The main results of this study are as follows: (i) First-episode schizophrenic patients are characterized by higher plasma Hcy and lower levels of folate and vitamin B12 compared with healthy control participants. These findings cannot be attributed to differences in age, BMI, or cigarette smoking in age as associated or causal factors. (ii) Patients with baseline high Hcy showed more severe psychopathological manifestations, more depressive symptoms, and a more deteriorating social cognitive performance than patients with normal Hcy levels. (iii) High Hcy levels at index hospitalization may predict a less favorable outcome over a 1-year follow-up period.
Our findings are in agreement with previous studies showing higher levels of Hcy and lower levels of folate or vitamin B12 in first-episode psychosis patients 10–12.
Studies measuring serum folate levels in patients with schizophrenia have consistently found significantly lower levels in those with the disorder compared with control participants 34–36. In addition, our results showed an association between a positive family history of schizophrenia and elevated plasma Hcy levels in first-episode schizophrenic patients. This is consistent with several studies that reported an association between a family history of schizophrenia and higher plasma Hcy levels 37–41. We also found that the first-episode schizophrenia patient group with high plasma Hcy levels had more severe psychopathological manifestations at index hospitalization as indicated by higher scores on PANSS scoring, more severe depressive symptoms, and poor social cognitive performance in comparison with those with normal plasma Hcy levels. These results are in line with previous studies showing that higher Hcy and lower folate levels are associated with higher severity of negative symptoms 18–20. In a randomized, double-blind, placebo-controlled, crossover design, patients with elevated Hcy levels were administered oral folic acid, B12, and pyridoxine for three adjunct treatments, and B vitamin appeared to be potentially useful in those with high Hcy levels 42. However, there are also studies that have failed to confirm this relationship 11,42–44. Inconsistent results might be because of recruitment of various subgroups of patients including first-episode schizophrenia-spectrum patients, acutely relapsed inpatients, or chronic patients.
We also found that during a 1-year period following index hospitalization, patients with baseline high Hcy levels showed little improvement in psychopathology than those with baseline normal Hcy.
Notably, we have also found that higher Hcy at index hospitalization may predict more severe psychopathology symptoms as assessed with the PANSS, higher depressive symptoms (using Montgomery–Asberg Depression Rating Scale), worse social cognition performance (using GEOPTE), longer duration of index hospital stay, more frequent admissions, antipsychotic polypharmacy and frequent switching strategies, and more deleterious impact over a 1-year follow-up period. These findings may indicate that baseline Hcy levels may be a marker for tailoring a treatment plan including nutritional intervention as an adjunctive treatment in first-episode patients. Some studies found that folate supplementation reduced Hcy levels in individuals with schizophrenia 42. This may help to avoid prescribing antipsychotic drugs at higher dosages and minimizing antipsychotic polypharmacy or multiple switching with hazardous consequences and unnecessary concomitant medications.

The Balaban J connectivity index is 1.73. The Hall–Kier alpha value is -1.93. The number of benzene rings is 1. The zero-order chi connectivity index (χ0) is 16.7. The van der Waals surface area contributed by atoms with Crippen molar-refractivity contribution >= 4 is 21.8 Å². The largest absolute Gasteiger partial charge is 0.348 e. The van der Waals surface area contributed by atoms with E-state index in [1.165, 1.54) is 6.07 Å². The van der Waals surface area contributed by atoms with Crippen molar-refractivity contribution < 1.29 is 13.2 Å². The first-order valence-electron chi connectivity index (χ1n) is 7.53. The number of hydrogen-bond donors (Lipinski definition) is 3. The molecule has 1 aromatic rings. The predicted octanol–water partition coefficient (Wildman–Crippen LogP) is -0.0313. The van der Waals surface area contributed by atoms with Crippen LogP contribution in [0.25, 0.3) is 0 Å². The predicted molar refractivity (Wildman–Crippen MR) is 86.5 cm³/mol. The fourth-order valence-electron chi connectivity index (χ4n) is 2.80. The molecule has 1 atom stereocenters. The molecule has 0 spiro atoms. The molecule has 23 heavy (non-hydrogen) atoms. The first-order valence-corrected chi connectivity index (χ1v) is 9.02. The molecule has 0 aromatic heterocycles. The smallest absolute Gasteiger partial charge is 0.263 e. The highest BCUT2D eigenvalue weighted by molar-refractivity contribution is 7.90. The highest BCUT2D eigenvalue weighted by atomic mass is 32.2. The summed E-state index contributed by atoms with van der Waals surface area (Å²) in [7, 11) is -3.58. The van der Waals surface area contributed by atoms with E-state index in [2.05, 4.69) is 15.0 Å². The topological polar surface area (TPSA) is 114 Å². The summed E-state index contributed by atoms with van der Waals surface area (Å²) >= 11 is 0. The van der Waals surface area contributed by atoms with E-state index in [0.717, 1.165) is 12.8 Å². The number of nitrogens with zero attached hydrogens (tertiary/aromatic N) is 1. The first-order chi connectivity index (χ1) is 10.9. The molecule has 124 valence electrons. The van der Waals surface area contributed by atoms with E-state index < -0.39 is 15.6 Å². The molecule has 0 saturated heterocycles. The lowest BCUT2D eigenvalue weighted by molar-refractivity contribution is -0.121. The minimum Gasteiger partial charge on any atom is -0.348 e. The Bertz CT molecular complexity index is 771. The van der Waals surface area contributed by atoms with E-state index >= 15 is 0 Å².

The present study has several limitations that require further discussion and therefore our results should be interpreted with caution. First, it should be noted that our sample size was limited.
Furthermore, we did not measure methylmalonic acid levels, which would have enabled differentiation between impaired folate and vitamin B12 status; we also did not genotype the MTHFR polymorphisms that may alter the levels.
We found an association between elevated Hcy levels and clinical characteristics in first-episode schizophrenic patients, adding further support to the ‘chicken–egg dilemma’ in terms of the heterogeneity of schizophrenia.
Despite the limitations of this study, our results contribute toward the importance of one-carbon metabolism alterations in first-episode schizophrenia. Nevertheless, our results indicate the need for further studies to clarify the role of Hcy in the etiology and prognosis of first-episode schizophrenic patients.
Future research should attempt to robustly evaluate such a personalized approach as it appears that schizophrenia may be a spectrum of disorders, rather than a discrete disorder. Furthermore, additional research aimed at identifying genetic variants associated with disturbances of biological pathways should be carried out to increase our understanding of this complex disorder and guide individualized treatment programs including nutritional strategies.
There are no conflicts of interest.
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